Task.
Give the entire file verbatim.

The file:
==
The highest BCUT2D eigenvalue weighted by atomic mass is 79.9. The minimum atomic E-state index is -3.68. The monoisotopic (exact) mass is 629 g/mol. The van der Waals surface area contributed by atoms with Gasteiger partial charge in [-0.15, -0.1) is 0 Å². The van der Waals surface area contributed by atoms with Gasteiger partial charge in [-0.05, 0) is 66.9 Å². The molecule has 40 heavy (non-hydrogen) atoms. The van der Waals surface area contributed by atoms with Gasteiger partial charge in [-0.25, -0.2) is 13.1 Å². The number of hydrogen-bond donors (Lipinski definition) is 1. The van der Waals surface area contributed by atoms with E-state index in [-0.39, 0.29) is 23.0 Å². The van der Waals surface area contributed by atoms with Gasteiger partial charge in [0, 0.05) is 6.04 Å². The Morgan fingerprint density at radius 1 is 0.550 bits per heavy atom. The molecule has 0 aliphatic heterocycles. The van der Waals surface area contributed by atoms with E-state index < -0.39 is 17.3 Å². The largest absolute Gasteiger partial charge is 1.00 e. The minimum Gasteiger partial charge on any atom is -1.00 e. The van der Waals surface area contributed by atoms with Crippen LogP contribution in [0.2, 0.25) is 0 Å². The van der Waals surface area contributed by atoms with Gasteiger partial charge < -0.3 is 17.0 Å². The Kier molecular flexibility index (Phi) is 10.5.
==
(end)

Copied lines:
The highest BCUT2D eigenvalue weighted by atomic mass is 79.9. The minimum atomic E-state index is -3.68. The monoisotopic (exact) mass is 629 g/mol. The van der Waals surface area contributed by atoms with Gasteiger partial charge in [-0.15, -0.1) is 0 Å². The van der Waals surface area contributed by atoms with Gasteiger partial charge in [-0.05, 0) is 66.9 Å². The molecule has 40 heavy (non-hydrogen) atoms. The van der Waals surface area contributed by atoms with Gasteiger partial charge in [-0.25, -0.2) is 13.1 Å². The number of hydrogen-bond donors (Lipinski definition) is 1. The van der Waals surface area contributed by atoms with E-state index in [-0.39, 0.29) is 23.0 Å². The van der Waals surface area contributed by atoms with Gasteiger partial charge in [0, 0.05) is 6.04 Å². The Morgan fingerprint density at radius 1 is 0.550 bits per heavy atom. The molecule has 0 aliphatic heterocycles. The van der Waals surface area contributed by atoms with E-state index < -0.39 is 17.3 Å². The largest absolute Gasteiger partial charge is 1.00 e. The minimum Gasteiger partial charge on any atom is -1.00 e. The van der Waals surface area contributed by atoms with Crippen LogP contribution in [0.2, 0.25) is 0 Å². The van der Waals surface area contributed by atoms with Gasteiger partial charge < -0.3 is 17.0 Å². The Kier molecular flexibility index (Phi) is 10.5.